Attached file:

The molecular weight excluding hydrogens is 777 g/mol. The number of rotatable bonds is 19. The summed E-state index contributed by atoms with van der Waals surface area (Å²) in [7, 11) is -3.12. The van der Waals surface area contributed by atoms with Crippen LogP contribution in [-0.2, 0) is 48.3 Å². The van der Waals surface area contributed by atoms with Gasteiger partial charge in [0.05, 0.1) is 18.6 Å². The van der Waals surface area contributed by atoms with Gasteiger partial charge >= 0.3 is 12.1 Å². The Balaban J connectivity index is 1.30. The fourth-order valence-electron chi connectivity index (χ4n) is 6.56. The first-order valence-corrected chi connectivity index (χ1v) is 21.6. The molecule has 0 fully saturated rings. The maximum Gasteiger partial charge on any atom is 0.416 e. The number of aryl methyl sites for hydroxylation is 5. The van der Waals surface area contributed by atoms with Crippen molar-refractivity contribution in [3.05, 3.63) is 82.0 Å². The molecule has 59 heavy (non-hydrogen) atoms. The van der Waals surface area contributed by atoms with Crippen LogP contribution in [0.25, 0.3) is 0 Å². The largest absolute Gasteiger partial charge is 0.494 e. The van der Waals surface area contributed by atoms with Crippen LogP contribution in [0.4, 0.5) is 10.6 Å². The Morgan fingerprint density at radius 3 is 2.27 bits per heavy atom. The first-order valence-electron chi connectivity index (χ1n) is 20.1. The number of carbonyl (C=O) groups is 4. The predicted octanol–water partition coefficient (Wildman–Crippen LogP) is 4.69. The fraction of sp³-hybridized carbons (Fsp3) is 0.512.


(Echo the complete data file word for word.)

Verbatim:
The molecular weight excluding hydrogens is 777 g/mol. The number of rotatable bonds is 19. The summed E-state index contributed by atoms with van der Waals surface area (Å²) in [7, 11) is -3.12. The van der Waals surface area contributed by atoms with Crippen LogP contribution in [-0.2, 0) is 48.3 Å². The van der Waals surface area contributed by atoms with Gasteiger partial charge in [0.05, 0.1) is 18.6 Å². The van der Waals surface area contributed by atoms with Gasteiger partial charge >= 0.3 is 12.1 Å². The Balaban J connectivity index is 1.30. The fourth-order valence-electron chi connectivity index (χ4n) is 6.56. The first-order valence-corrected chi connectivity index (χ1v) is 21.6. The molecule has 0 fully saturated rings. The maximum Gasteiger partial charge on any atom is 0.416 e. The number of aryl methyl sites for hydroxylation is 5. The van der Waals surface area contributed by atoms with Crippen molar-refractivity contribution in [3.05, 3.63) is 82.0 Å². The molecule has 59 heavy (non-hydrogen) atoms. The van der Waals surface area contributed by atoms with Crippen LogP contribution in [0.25, 0.3) is 0 Å². The largest absolute Gasteiger partial charge is 0.494 e. The van der Waals surface area contributed by atoms with Crippen LogP contribution in [0.4, 0.5) is 10.6 Å². The Morgan fingerprint density at radius 3 is 2.27 bits per heavy atom. The first-order valence-electron chi connectivity index (χ1n) is 20.1. The number of carbonyl (C=O) groups is 4. The predicted octanol–water partition coefficient (Wildman–Crippen LogP) is 4.69. The fraction of sp³-hybridized carbons (Fsp3) is 0.512.